The soldier charged for his IBA has had that cleared up since - just a good old fashioned Army snafu. Tactless, but just a snafu.

    But we digress.  Not defending this, but remember:  on active Posts, the last quarter of the fiscal year is usually a belt tightening time, and it is not uncommon for many contracted services, such as those reported, to be neglected.  However, the fact that Fort Sam seems unable to pay their power bill  is beyond the common service.  Kinda need power to run things.  But reallocation of funds for the war is happening everywhere, most unreported.  The real question is what bang are we getting for our buck?(no pun intended)(yes it is)

    L. Long

  9. By Liberal Jarhead on Jul 11, 2006 | Reply

    Throughout my 20 years in the Marine Corps (I retired in 1996), I was also ordered to buy uniforms before deployments and also before major inspections.  I got a clothing allowance during my enlisted years, but at the rate we went through uniforms and boots in the infantry units I served in, it didn’t come near covering the costs.  I was never in this situation, but my little brother, while stationed in Hawaii as a sergeant (E-5), qualified for food stamps and commodity food stocks.  I thought that was pretty pathetic.  The base housing where he lived was infested with cane rats and snakes.

    Shortchanging the troops is an eternal thing.  In the late 70s, I remember that we NCOs had to pass the hat amongst ourselves to buy toilet paper for the barracks and salt and pepper for the messhall.  We didn’t have blanks for training, so we had guys running around yelling “Bang! Bang!” at each other, and crew-served weapons people that hadn’t fired their weapons since Infantry Training School.  It got better in the 80s but not better enough.

    The thing I’m seeing now that upsets me most in this area is that private groups are having to organize fund-raising drives to pay for things like body armor, rehabilitation centers for newly disabled vets, and so on, because the government is not meeting those needs adequately.  Gotta keep those tax breaks for the richest 2% going, though, and if sending our young people in harm’s way with inadequate armor is the price for the tax breaks, I guess that’s just their tough luck.

  10. By Liberal Jarhead on Jul 11, 2006 | Reply

    Here’s another example of something that’s just not right:

       War Veterans Denied GI Bill Benefits
        By Ron Martz
        Cox News Service

        Monday 10 July 2006

        Summerville, Georgia - Andy Rowe thought he had life after the Army pretty well figured out before he came home from eight months in Afghanistan in November 2003.

        An Army reservist since high school, Rowe, 27, planned to serve out the remaining four months of his military obligation in the inactive Reserve, get his honorable discharge and then use his GI Bill education benefits to go to college, just as his father did more than 30 years ago.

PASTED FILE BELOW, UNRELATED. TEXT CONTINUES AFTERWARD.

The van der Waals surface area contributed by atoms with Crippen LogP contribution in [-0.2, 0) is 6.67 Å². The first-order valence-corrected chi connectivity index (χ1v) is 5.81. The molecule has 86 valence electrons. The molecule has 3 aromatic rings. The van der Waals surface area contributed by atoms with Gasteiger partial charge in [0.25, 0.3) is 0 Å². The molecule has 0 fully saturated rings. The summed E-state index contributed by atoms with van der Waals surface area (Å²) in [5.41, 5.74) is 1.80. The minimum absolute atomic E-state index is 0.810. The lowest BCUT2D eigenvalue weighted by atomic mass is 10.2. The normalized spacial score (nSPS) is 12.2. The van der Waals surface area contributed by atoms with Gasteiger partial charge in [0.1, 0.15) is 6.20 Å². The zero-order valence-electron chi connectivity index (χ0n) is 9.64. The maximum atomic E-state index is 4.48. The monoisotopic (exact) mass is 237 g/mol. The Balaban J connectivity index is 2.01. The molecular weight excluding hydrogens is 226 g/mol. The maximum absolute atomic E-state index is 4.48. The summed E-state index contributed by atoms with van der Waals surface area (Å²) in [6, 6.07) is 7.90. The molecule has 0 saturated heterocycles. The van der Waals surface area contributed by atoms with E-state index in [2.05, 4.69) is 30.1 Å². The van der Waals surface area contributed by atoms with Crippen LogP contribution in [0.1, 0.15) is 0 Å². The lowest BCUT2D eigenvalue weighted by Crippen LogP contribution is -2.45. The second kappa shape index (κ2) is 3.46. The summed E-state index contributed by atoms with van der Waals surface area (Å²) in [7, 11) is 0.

But Rowe soon realized that, despite his time in a combat zone, he didn’t qualify for those education benefits unless he remained in the Reserves or Guard.

        It’s the same for tens of thousands of National Guard and Army Reserve troops mobilized since 9/11 - the largest deployment of reservists since World War II.

        When military benefits were updated in 1984 through a law called the Montgomery GI Bill, members of Congress and even the military did not envision reservists being called into active duty as frequently as they are today. The law did not extend full college benefits to citizen soldiers and terminated them once they left the Guard or Reserve.

        But since 2001, more than 500,000 reservists and Guard troops have been deployed for homeland security duties or sent to wars in Iraq and Afghanistan. Yet when they get home, they don’t get the same benefits as those who were active-duty service members.

        ”Looking at how the Reserve forces are being used now, it really upset me,” said Rowe, called up from the inactive Reserves to serve in Afghanistan.

        Retired Army Col. Bob Norton is deputy director for government relations for the Washington-based Military Officers Association of America, which is lobbying for an extension of benefits.

        ”Under the law, [reservists and Guard troops] are veterans for every single benefit except the education benefits,” Norton said.

        Primary opposition to changing the education benefit for reservists and Guard troops - those on duty one weekend a month and two weeks in summer unless they are called to active duty - is coming from the Pentagon’s Office of Reserve Affairs. Pentagon officials fear changes could hurt attracting and keeping men and women who sign up for the Guard or Reserve.

        ”It has proven to be a very attractive recruiting tool, and its effectiveness as a retention tool is certainly equally important to the Reserve components,” Assistant Secretary of Defense for Reserve Affairs Thomas Hall testified in March before the House Veterans Affairs Committee.

        The Military Officers Association has helped put together a consortium of about 40 groups and service organizations that represent more than 5.5 million vets - including such stalwarts as the American Legion, Veterans of Foreign Wars, Association of the U.S. Army and Military Order of the Purple Heart - collectively known as the Partnership for Veterans Education. Several higher education associations such as the American Association of State Colleges and Universities and the American Council on Education also are part of the consortium. Its aim: to try to persuade Congress to provide more equality in education benefits for citizen soldiers.